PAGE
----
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The following is an implementation of Newton's method of finding root of a function.

using System;
using System.Drawing;
using ZedGraph;

//Newton's Method  
//https://www.youtube.com/watch?v=2GrfaB88w4M&t=350s
//https://stackoverflow.com/questions/12915317/how-to-find-derivative-of-a-function-using-c
//https://www.geeksforgeeks.org/program-for-newton-raphson-method/
namespace _1_22_Newton_Method_of_Root_Finding
{
    public delegate double MyFunction(double x);
    public class RootFinder
    {
        static double EPSILON = 0.01;
        static double h = 1.0e-6;

        public static double Derivative(MyFunction func, double x0)
        {
            double x1 = x0 - h;
            double x2 = x0 + h;
            double y1 = func(x1);
            double y2 = func(x2);
            double der = (y2 - y1) / (x2 - x1);//<==== i am not sure about this.

            return der;
        }

        private static double NextNewton(MyFunction func, double guess)
        {
            return guess - func(guess) / Derivative(func, guess);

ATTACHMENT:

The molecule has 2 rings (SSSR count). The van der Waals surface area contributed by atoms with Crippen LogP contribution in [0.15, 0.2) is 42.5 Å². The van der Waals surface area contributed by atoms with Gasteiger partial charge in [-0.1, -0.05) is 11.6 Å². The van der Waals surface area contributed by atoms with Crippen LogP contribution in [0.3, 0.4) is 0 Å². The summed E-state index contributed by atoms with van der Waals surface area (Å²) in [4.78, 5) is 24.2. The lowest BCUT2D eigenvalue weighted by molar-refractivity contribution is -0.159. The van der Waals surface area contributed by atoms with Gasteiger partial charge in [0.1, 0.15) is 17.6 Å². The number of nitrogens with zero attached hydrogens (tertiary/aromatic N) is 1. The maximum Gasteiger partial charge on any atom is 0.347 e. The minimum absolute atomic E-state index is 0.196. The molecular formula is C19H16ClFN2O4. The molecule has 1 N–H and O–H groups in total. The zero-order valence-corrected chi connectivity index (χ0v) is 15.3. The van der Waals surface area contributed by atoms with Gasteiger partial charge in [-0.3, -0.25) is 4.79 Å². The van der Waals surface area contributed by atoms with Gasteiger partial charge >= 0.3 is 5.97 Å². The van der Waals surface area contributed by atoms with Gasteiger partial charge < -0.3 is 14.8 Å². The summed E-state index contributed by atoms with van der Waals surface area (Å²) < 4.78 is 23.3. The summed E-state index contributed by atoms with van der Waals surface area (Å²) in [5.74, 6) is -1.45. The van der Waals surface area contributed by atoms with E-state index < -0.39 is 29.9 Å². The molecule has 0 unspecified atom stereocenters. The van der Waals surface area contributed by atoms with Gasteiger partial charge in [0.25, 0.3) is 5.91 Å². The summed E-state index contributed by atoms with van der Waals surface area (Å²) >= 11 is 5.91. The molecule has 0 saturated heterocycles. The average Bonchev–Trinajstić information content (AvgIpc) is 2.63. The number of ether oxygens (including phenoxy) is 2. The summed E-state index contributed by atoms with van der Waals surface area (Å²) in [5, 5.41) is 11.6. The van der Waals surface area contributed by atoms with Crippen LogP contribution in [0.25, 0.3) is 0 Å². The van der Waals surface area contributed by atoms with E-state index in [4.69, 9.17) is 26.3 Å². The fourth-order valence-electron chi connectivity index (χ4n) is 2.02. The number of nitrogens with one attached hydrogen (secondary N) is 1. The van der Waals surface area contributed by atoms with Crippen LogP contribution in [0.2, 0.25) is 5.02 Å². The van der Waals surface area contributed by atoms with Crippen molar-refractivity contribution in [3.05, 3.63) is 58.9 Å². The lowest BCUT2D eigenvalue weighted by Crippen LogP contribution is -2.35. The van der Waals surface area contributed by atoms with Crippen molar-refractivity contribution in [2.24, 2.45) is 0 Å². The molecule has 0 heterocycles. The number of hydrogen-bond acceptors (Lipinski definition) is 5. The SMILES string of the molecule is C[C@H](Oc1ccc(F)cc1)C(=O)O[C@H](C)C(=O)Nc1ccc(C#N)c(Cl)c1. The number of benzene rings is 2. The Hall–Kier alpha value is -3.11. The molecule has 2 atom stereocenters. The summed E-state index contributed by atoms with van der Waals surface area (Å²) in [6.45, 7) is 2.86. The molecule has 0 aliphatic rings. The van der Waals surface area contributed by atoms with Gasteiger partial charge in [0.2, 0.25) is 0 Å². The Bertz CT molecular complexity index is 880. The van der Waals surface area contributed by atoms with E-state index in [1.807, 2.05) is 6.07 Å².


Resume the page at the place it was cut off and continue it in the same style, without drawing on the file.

}

        public static double Newton(MyFunction func, double init)
        {
            double x = init;
            double y = NextNewton(func, x);

            //for(int i=0 ; i < 10 ; i++)
            while(Math.Abs(y) >= EPSILON)
            //while(true)
            {
                y = NextNewton(func, x);

                if (x == y)
                {
                    break;
                }

                Console.WriteLine("Root = {0}", y);
                x = y;
            }

            return y;
        }
    }

Kindly, review the source code.

Does this source code have any pitfall?

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Math.Abs(y) >= EPSILON

I think this condition is only satisfied for roots around zero on the x-axis. Maybe you confuse yourself by naming the next x as y? A better name would be x1.

The actual continue condition should be Math.Abs(x - x1) >= EPSILON and you then can skip the test if (x == y) break;


Your rather large value of EPSILON may result in imprecise roots now and then.


You can clean up the main algorithm to something like:

public static double Newton(MyFunction func, double init)
{
  double x;
  double x1 = init;

  do
  {
    x = x1;
    x1 = NextNewton(func, x);

    Console.WriteLine("Root = {0}", x1);
  } while (Math.Abs(x - x1) >= EPSILON);

  return x1;
}
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double der = (y2 - y1) / (x2 - x1);//<==== i am not sure about this.

You got it right.


The function Derivative can return 0, in which case you'll end up dividing by 0 at the function NextNewton.

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